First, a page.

Armenian architecture, a particularly rich part of the Armenian heritage, is widely recognized as a unique contribution to international architecture. The tradition of architectural engineering has ancient origins on the Armenian highlands. During the Urartian period of Armenian history (9th through 6th centuries B.C.), existing traditions were developed and perfected. The Urartians were noted for their high standards in city building (Tushpa, Argishti, Erebuni), palatial complexes and richness of interior decoration.
Urban architectural traditions, as well as other forms of art in pre-Christian Armenia, were developed further under the influence of ancient Hellenistic and Roman art. The temple of Garni is the only pagan monument existing in Armenia. Armenia entered a new phase of architectural development with the adoption of Christianity as state religion in 301 A.C. City building and other forms of architecture entered a new phase of development, persevering older traditions.
In the early Christian period in Armenia (5th through 7th centuries), church architecture proceeded with the creation of various basilical domed houses. Armenian architecture carved its national style with the construction of the cathedrals of Echmiadzin, Hripsime, Zvartnots, and Geghard monastery. During the 9th through 14th centuries, Armenian architecture created new masterpieces: the monasteries of Amberd, Tatev, Aghtamar, Marmarashen, Sanahin, Haghpat, Haghartsin, Goshavank, Makaravank, Ohanavank, Harichavank and Noravank.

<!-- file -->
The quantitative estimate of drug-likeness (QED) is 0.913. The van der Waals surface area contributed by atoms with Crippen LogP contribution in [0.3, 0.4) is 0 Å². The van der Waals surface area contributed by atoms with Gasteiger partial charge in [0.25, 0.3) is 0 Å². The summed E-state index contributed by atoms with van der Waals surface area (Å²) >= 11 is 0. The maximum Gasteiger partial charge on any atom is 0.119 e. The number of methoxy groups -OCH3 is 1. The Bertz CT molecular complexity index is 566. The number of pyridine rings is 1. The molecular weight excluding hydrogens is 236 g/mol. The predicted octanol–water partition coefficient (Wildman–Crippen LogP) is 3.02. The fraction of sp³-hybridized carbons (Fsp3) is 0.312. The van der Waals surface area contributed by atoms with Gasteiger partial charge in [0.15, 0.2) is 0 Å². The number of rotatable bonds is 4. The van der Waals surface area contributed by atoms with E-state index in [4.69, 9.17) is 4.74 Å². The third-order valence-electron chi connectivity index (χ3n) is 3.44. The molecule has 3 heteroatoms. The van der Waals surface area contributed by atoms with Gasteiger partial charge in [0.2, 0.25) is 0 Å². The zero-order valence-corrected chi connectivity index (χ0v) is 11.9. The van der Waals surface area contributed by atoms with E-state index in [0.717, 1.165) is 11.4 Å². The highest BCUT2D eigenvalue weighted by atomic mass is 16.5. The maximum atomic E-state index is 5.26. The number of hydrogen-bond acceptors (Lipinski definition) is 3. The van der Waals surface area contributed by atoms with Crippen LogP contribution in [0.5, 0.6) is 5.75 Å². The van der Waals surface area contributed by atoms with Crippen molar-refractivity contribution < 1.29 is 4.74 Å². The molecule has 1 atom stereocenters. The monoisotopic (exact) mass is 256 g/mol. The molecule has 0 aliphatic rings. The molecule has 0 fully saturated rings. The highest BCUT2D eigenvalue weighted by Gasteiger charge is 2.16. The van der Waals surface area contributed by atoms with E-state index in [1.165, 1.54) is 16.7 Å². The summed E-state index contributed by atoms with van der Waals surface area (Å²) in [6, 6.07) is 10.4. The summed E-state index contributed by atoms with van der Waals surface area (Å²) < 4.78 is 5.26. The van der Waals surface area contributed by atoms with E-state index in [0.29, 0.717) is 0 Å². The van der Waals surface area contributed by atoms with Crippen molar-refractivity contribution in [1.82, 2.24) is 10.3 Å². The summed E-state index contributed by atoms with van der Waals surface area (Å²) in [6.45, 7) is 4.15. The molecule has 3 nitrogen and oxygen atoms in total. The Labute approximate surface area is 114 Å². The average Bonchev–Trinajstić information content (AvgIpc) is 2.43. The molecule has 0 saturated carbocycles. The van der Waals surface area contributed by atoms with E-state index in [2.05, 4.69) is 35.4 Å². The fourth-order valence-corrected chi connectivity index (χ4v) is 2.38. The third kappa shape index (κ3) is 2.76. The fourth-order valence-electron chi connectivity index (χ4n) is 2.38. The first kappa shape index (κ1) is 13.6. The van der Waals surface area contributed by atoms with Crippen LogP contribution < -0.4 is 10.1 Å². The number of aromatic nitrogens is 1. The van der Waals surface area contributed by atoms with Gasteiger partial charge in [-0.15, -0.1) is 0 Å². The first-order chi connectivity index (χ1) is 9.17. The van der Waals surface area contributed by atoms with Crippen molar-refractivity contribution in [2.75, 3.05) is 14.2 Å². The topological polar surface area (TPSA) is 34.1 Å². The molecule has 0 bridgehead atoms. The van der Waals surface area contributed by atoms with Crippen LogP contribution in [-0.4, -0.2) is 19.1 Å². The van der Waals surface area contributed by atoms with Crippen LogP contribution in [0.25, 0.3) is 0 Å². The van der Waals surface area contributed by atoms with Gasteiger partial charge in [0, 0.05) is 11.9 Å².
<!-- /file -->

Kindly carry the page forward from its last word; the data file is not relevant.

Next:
A unique manifestation of Armenian medieval national art is comprised by the monuments called khachkars or cross stones which were used widely in Armenia. Prehistoric monoliths which had ceremonial significance in the pagan religion are found in Armenia. After the adoption of Christianity, the wooden cross-symbol of the new faith was erected in the various shrines in Armenia. The earliest attempts to replace the wooden cross with a stone cross date back to the period between 4th and 7th centuries.
Following the Sovietization of Armenia in 1920, two architectural directions competed for dominance: the national and the modern. This dual track of architecture produced various phases of Armenian architecture, even during the short Soviet period. In Armenia today one can easily see the differences in style between the national: the Government Buildings of Republic Square, the State Opera House, the Matenadaran, the Genocide Monument, and the modern: the Sports complex, the Zvartnots Airport and other buildings.